The TorsinA that was stuck to ATP moved into the nuclear envelope, the portion of the endoplasmic reticulum that surrounds the nucleus, the central compartment of the cell where DNA is kept.

“Based on what’s known about other proteins like torsinA, we figure this means torsinA is probably taking something apart in the nuclear envelope,” Hanson says. “The questions are: What is it taking apart and how is that important for the normal structure and function of the nuclear envelope? And how is that activity perturbed by the genetic mutation responsible for DYT1 dystonia?”

Defects in other proteins found in the nuclear envelope recently have been linked to several diseases, including a form of muscular dystrophy and a neuropathy.

“Like any other research, this finding has its caveats,” Hanson says. “But we think that there’s likely to be some important function that torsinA performs in the nuclear envelope.”

Hanson plans further studies to determine torsinA’s function.
###
Naismith TV, Heuser JE, Breakefield XO, Hanson PI. TorsinA in the nuclear envelope. Proceedings of the National Academy of Science, May 18, 2004.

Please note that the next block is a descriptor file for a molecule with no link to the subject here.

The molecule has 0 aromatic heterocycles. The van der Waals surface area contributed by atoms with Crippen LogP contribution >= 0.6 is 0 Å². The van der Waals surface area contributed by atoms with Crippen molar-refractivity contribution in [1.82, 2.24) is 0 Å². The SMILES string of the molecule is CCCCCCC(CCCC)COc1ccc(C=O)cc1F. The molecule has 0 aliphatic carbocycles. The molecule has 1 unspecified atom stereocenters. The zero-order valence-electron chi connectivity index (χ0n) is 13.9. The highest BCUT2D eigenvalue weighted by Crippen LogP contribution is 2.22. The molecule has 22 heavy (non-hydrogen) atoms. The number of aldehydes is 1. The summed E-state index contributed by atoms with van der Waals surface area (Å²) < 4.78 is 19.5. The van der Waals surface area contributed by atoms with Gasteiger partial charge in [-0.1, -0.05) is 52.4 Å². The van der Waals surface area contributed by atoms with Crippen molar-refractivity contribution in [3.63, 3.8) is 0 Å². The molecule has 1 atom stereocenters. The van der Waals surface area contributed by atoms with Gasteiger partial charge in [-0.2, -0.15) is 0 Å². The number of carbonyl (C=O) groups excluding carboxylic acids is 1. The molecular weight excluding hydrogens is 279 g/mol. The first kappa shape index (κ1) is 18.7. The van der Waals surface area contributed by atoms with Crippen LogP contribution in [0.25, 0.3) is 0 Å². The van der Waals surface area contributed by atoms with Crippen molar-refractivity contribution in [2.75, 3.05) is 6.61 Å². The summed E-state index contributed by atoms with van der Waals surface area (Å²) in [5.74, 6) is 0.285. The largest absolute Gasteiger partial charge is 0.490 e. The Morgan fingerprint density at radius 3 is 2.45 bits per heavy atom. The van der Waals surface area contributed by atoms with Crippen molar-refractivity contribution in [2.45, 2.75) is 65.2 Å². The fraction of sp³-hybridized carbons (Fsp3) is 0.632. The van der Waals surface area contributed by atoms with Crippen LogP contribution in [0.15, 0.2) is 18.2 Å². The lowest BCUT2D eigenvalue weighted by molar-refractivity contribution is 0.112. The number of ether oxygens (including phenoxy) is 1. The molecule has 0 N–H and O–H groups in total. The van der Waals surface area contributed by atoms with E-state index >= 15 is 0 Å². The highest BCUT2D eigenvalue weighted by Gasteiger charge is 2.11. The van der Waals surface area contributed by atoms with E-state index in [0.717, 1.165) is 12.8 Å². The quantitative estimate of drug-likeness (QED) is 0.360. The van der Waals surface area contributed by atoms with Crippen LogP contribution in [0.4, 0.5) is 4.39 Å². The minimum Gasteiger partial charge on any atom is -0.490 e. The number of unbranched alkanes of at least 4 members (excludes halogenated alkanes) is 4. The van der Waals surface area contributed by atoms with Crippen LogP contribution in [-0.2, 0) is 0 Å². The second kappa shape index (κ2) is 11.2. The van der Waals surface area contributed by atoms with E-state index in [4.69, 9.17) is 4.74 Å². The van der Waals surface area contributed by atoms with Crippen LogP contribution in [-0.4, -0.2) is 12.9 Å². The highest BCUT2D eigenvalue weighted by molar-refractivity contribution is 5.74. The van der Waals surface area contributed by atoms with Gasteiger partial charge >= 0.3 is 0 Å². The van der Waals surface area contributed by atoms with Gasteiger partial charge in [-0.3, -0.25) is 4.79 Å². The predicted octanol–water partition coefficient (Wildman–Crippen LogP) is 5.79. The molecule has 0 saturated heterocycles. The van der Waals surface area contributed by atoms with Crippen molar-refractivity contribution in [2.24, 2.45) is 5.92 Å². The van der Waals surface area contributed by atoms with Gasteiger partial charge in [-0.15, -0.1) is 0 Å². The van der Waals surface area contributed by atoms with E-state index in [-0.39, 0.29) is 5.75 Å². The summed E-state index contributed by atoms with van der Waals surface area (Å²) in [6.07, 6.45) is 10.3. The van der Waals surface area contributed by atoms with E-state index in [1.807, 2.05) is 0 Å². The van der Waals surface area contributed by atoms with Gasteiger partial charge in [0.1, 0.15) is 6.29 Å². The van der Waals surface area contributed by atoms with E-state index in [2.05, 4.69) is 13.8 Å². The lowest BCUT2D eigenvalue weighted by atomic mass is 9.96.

Funding from the National Institutes of Health, the Dystonia Medical Research Foundation, the W.M. Keck Foundation, the McKnight Foundation and the Jack Fasciana Fund for Support of Dystonia Research.

The full-time and volunteer faculty of Washington University School of Medicine are the physicians and surgeons of Barnes-Jewish and St. Louis Children’s hospitals. The School of Medicine is one of the leading medical research, teaching and patient care institutions in the nation, currently ranked second in the nation by U.S. News & World Report. Through its affiliations with Barnes-Jewish and St. Louis Children’s hospitals, the School of Medicine is linked to BJC HealthCare.

Michael C. Purdy | WUSTL
Further information:
http://aladdin.wustl.edu/medadmin/PAnews.nsf/news/603ABE927E2ACF2B86256E97005509C9?OpenDocument

More articles from Life Sciences:

nachricht Single-stranded DNA and RNA origami go live
15.12.2017 | Wyss Institute for Biologically Inspired Engineering at Harvard

nachricht New antbird species discovered in Peru by LSU ornithologists
15.12.2017 | Louisiana State University

All articles from Life Sciences >>>

The most recent press releases about innovation >>>

Die letzten 5 Focus-News des innovations-reports im Überblick:

Im Focus: First-of-its-kind chemical oscillator offers new level of molecular control

DNA molecules that follow specific instructions could offer more precise molecular control of synthetic chemical systems, a discovery that opens the door for engineers to create molecular machines with new and complex behaviors.

Researchers have created chemical amplifiers and a chemical oscillator using a systematic method that has the potential to embed sophisticated circuit...